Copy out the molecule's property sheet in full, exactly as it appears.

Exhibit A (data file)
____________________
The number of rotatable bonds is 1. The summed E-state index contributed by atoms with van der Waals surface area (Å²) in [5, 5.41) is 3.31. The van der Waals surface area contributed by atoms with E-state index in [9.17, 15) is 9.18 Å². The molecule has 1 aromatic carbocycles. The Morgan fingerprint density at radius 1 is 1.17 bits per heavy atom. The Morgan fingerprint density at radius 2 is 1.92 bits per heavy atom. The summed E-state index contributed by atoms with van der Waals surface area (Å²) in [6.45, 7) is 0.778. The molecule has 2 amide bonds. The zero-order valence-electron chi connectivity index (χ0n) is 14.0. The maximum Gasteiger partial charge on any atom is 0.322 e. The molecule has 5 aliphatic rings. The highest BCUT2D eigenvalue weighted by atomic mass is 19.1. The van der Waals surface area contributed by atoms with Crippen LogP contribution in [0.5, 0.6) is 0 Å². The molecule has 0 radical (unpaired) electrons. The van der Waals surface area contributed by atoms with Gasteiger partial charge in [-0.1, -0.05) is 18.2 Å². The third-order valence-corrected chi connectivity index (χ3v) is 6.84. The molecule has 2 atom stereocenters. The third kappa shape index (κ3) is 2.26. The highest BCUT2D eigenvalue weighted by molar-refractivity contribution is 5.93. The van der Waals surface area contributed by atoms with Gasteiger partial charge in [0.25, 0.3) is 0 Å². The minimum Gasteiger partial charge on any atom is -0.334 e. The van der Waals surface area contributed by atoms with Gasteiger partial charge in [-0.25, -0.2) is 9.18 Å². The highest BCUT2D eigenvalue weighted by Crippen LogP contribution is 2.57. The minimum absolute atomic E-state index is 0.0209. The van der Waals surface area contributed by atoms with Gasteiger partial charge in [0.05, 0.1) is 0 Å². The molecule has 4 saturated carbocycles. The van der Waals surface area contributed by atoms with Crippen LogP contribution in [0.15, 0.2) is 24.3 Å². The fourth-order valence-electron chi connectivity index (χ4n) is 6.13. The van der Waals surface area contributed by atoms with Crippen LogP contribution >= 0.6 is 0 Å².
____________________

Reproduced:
The number of rotatable bonds is 1. The summed E-state index contributed by atoms with van der Waals surface area (Å²) in [5, 5.41) is 3.31. The van der Waals surface area contributed by atoms with E-state index in [9.17, 15) is 9.18 Å². The molecule has 1 aromatic carbocycles. The Morgan fingerprint density at radius 1 is 1.17 bits per heavy atom. The Morgan fingerprint density at radius 2 is 1.92 bits per heavy atom. The summed E-state index contributed by atoms with van der Waals surface area (Å²) in [6.45, 7) is 0.778. The molecule has 2 amide bonds. The zero-order valence-electron chi connectivity index (χ0n) is 14.0. The maximum Gasteiger partial charge on any atom is 0.322 e. The molecule has 5 aliphatic rings. The highest BCUT2D eigenvalue weighted by atomic mass is 19.1. The van der Waals surface area contributed by atoms with Crippen LogP contribution in [0.5, 0.6) is 0 Å². The molecule has 0 radical (unpaired) electrons. The van der Waals surface area contributed by atoms with Gasteiger partial charge in [-0.1, -0.05) is 18.2 Å². The third-order valence-corrected chi connectivity index (χ3v) is 6.84. The molecule has 2 atom stereocenters. The third kappa shape index (κ3) is 2.26. The highest BCUT2D eigenvalue weighted by molar-refractivity contribution is 5.93. The van der Waals surface area contributed by atoms with Gasteiger partial charge in [0.25, 0.3) is 0 Å². The minimum Gasteiger partial charge on any atom is -0.334 e. The van der Waals surface area contributed by atoms with Gasteiger partial charge in [-0.25, -0.2) is 9.18 Å². The highest BCUT2D eigenvalue weighted by Crippen LogP contribution is 2.57. The minimum absolute atomic E-state index is 0.0209. The van der Waals surface area contributed by atoms with Gasteiger partial charge in [0.05, 0.1) is 0 Å². The molecule has 4 saturated carbocycles. The van der Waals surface area contributed by atoms with Crippen LogP contribution in [0.15, 0.2) is 24.3 Å². The fourth-order valence-electron chi connectivity index (χ4n) is 6.13. The van der Waals surface area contributed by atoms with Crippen LogP contribution >= 0.6 is 0 Å².